Carson City – In a hangar on the far northern side of the Carson City Airport, roughly 1,400 people gathered to hear Vice President Mike Pence speak on behalf of Republican candidates Dean Heller and Adam Laxalt. Heller is seeking a second term in the US Senate and is locked in a tight race with Democrat Jackie Rosen. Adam Laxalt is Nevada’s current Attorney General and the Republican candidate for governor. Laxalt is in a close race with Democrat Steve Sisolak.
The race for one of Nevada’s seats in the US Senate is pivotal for Democrats and Republicans. The GOP currently holds a one vote majority in the chamber. The race’s importance has been underscored by a recent visit from President Trump last week in Elko, and a Mike Pence visit on Nevada Day in support of Sen. Heller.
State Senator Ben Kieckhefer led the invocation. Assemblyman Jim Wheeler led the Pledge of Allegiance. Dean Heller’s wife sang the National Anthem. Adam Laxalt made a few brief remarks. US Sen. from Georgia David Perdue spoke on Dean Heller’s behalf, and Sen. Heller made a short stump speech. Mike Pence spoke for 27 minutes to an enthusiastic crowd that occasionally broke into chants of “USA …” and “Build the wall …”
Hear State Senator Ben Kieckhefer’s invocation …
Adam Laxlat spoke to the audience. Listen below …
US Senator from Georgia David Perdue spoke on Senator Heller’s behalf … listen …
Nevada Republican Dean Heller made a few brief remarks … listen below …
Vice President Mike Pence took to the stage and said his explicit reason for coming to Nevada was to help elect Dean Heller and Adam Laxalt … listen …
Both Roy Testa and Joshua Moore are 15 years old and from Douglas County. They took a few moments and chatted with Brian Bahouth. Listen to the interview below …
“I feel that young people should have a voice,” Joshua Moore said. “It shouldn’t just be adults coming to these things.”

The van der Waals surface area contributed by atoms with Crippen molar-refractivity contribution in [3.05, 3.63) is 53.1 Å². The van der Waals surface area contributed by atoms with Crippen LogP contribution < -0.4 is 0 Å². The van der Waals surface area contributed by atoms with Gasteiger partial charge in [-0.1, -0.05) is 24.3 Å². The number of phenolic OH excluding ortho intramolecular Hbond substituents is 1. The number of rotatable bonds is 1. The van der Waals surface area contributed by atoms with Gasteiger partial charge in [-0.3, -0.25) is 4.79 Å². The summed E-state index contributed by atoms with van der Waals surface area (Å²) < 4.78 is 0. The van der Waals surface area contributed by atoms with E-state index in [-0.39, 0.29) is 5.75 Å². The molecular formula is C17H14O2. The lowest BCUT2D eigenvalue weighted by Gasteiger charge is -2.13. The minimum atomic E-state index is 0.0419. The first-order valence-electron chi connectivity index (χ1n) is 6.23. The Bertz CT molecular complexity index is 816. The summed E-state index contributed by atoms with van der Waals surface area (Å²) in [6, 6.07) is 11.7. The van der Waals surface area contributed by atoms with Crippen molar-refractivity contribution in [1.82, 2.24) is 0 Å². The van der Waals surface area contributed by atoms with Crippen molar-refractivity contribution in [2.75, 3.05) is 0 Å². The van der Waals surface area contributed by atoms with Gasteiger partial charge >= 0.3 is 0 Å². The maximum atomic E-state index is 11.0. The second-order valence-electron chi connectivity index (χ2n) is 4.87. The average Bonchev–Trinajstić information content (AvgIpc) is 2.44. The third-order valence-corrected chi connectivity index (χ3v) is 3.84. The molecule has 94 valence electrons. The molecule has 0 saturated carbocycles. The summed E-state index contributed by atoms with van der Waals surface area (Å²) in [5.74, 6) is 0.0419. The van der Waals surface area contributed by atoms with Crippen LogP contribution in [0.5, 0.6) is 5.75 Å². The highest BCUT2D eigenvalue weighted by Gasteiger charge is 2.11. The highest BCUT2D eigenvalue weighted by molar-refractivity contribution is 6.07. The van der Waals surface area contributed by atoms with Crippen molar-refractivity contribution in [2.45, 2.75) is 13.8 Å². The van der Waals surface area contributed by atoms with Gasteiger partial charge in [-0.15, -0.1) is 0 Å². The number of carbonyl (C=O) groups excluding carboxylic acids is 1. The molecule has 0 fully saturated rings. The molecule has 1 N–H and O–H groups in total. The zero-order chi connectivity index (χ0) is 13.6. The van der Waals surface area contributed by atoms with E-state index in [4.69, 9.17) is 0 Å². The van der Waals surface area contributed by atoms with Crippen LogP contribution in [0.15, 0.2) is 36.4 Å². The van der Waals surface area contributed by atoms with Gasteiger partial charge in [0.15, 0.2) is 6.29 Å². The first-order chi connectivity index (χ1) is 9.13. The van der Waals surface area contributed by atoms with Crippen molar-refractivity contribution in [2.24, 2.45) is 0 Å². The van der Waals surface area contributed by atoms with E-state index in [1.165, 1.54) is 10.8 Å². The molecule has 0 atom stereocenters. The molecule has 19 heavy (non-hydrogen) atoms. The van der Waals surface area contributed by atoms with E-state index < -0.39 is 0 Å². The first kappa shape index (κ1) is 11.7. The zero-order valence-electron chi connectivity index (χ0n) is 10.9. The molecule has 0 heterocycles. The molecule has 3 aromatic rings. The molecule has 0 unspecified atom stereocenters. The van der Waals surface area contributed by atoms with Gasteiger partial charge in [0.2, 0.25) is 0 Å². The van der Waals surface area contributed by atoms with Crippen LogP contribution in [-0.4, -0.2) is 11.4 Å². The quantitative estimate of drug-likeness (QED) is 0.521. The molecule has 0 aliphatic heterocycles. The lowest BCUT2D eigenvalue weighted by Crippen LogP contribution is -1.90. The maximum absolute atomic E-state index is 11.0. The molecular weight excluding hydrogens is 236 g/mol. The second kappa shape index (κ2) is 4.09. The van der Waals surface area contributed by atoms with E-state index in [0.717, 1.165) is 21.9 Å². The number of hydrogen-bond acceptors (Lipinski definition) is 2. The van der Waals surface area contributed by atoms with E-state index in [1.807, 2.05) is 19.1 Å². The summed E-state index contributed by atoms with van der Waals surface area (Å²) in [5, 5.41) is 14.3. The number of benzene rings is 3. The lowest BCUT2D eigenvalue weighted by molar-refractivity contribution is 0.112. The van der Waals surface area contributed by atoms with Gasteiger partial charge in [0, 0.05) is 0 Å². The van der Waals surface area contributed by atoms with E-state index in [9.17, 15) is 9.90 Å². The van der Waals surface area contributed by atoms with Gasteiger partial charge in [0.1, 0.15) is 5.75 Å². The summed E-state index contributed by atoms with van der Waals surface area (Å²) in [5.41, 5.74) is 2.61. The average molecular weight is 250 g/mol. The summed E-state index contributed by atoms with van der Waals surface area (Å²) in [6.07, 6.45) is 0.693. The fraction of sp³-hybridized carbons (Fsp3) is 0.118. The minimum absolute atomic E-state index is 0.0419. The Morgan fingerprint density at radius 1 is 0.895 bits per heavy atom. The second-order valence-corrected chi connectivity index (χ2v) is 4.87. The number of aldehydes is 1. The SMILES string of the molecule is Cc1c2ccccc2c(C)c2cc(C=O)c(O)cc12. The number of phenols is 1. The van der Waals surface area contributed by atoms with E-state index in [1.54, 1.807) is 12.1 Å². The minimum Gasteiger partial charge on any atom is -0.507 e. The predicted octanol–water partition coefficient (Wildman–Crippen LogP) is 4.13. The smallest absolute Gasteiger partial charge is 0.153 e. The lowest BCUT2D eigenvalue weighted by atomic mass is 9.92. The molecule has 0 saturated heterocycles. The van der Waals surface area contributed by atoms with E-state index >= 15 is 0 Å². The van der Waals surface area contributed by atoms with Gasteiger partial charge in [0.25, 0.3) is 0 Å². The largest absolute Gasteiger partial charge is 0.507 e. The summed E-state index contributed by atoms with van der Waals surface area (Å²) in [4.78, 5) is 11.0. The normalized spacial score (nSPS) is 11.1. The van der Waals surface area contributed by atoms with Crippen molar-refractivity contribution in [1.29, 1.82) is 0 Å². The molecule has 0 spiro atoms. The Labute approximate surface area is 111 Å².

Roy Testa said he was drawn to politics out of questions about the media.
“I guess just after seeing the news and seeing how every news station is different. Whoever you watch is pretty much what you think of the world, so getting into politics yourself is a good way that you think on your own,” Testa said.
At the Pence rally, reporters were restricted to a gated pen, so I asked people as they passed by if they would record an interview, and the responses were frosty, except for two teens from Douglas County, Roy Testa and Joshua Moore. I asked if they mistrusted the media, and they both emphatically said, “no.”
Joshua Moore wore a red Trump campaign “Make America Great Again” hat, so I asked him about his support for President Trump.
“I have a very strong opinion about the military and immigration and I believe our nation comes first and should always come first,” Moore said.
I asked if they thought that under Democratic leadership, America did not come first, and both were quick to say, “yes.”
The average age of the person at the rally, as a rough guess, was around 50, Testa and Moore were among a small number of younger people in attendance. I asked if their classmates were into politics.
“Most of them either aren’t even into politics, and if they say they are into politics, all they do is just listen to the news, so whichever news they listen to is what they believe,” Roy Testa said.
I asked where they get their information.
“I try to get it from everybody,” Testa said. “CBS, Fox, CNN, anything that shows up on my phone I’ll see it, and then I’ll go over to the other news source, see what they said, and if their stories match, then I guess it’s true, and if not, I guess I’ll do a little more digging myself.”